The Family Law Bar has welcomed proposals to develop an integrated Family Justice Service and to cut back on delays.
An interim report published by the Family Justice Review Panel last month revealed that children sometimes wait “well over a year” for their future to be determined. It concluded that too many private law disputes are ending up in court, that caseloads are rising and that there is little joint planning between the different organisations.
The Panel’s chairman, David Norgrove said, in his introduction: “There is distrust, with now a vicious circle of layers of checking and scrutiny that lead to work being done less well in the first place.
“There are few means of mutual learning and feedback. The lack of IT and management information is astonishing.”
The Panel recommended that a Family Justice Service be set up, headed by a National Family Justice Board that would draw the function of agencies together, while local Family Justice Boards replaced the existing “plethora of arrangements”. It called for specialist judges to hear cases from start to finish, and for court social work services to form part of the Family Justice Service, subsuming the role of Cafcass.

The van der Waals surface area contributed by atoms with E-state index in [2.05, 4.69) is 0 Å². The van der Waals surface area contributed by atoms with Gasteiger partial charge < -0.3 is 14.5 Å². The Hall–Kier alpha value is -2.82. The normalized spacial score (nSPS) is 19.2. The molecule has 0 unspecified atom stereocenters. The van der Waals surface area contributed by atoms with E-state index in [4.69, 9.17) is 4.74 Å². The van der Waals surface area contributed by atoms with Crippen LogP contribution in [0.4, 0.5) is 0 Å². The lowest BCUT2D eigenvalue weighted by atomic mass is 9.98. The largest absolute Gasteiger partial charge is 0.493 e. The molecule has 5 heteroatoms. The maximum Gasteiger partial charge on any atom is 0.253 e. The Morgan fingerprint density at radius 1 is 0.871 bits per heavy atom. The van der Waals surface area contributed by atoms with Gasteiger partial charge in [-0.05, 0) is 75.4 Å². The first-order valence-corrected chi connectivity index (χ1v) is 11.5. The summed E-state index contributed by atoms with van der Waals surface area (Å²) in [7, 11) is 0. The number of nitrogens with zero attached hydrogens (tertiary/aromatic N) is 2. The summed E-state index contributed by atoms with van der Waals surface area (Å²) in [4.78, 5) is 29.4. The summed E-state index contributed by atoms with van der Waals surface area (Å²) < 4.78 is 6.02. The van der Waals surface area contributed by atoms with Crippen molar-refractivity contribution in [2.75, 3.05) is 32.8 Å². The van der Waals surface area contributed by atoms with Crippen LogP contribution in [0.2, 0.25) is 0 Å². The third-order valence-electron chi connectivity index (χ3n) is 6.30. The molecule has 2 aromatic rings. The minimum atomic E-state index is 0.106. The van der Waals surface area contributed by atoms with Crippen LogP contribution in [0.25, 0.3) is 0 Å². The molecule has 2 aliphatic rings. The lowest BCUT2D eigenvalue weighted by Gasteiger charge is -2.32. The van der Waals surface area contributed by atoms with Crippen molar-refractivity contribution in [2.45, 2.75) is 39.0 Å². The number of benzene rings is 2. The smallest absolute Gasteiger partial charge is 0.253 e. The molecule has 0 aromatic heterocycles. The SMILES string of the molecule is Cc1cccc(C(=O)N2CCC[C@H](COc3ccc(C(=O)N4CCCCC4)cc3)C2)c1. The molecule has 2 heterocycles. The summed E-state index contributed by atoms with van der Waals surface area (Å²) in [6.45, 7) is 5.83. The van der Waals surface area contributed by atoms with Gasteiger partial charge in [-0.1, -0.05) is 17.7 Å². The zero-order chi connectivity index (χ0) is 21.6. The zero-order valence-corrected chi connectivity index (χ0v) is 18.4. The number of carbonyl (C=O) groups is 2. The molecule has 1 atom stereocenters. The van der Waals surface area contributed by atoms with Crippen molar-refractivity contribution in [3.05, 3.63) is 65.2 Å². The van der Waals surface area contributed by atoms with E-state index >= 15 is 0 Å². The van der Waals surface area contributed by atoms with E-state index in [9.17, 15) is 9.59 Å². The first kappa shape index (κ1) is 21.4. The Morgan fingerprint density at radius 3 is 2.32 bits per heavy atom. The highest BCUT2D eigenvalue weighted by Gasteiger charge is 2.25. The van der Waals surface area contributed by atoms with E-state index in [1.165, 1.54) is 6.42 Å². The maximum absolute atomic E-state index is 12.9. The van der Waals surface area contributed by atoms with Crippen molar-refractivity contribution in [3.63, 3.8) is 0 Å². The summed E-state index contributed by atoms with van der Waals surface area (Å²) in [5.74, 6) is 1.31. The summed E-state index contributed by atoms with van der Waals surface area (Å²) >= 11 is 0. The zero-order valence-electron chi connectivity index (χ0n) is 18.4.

It recommended less reliance on unnecessary expert reports when these are not in the best interests of the child, that a bespoke timetable be established for each child’s situation to minimise the damage caused by uncertainty, and that separating couples with children be assessed for mediation and given information on the impact of conflict on the children.
Stephen Cobb QC, Chairman of the Family Law Bar Association, said: “A unified family court system is a welcome recommendation; further and importantly we believe, as we made clear to the panel through their evidence-gathering, that judicial continuity in family cases is an important key to reducing delay and promoting better outcomes for families.
“We were pleased to see that the panel specifically picked up and approved some of the submissions made by the Family Law Bar Association, and endorsed our proposal for a twin-track system for private law cases.”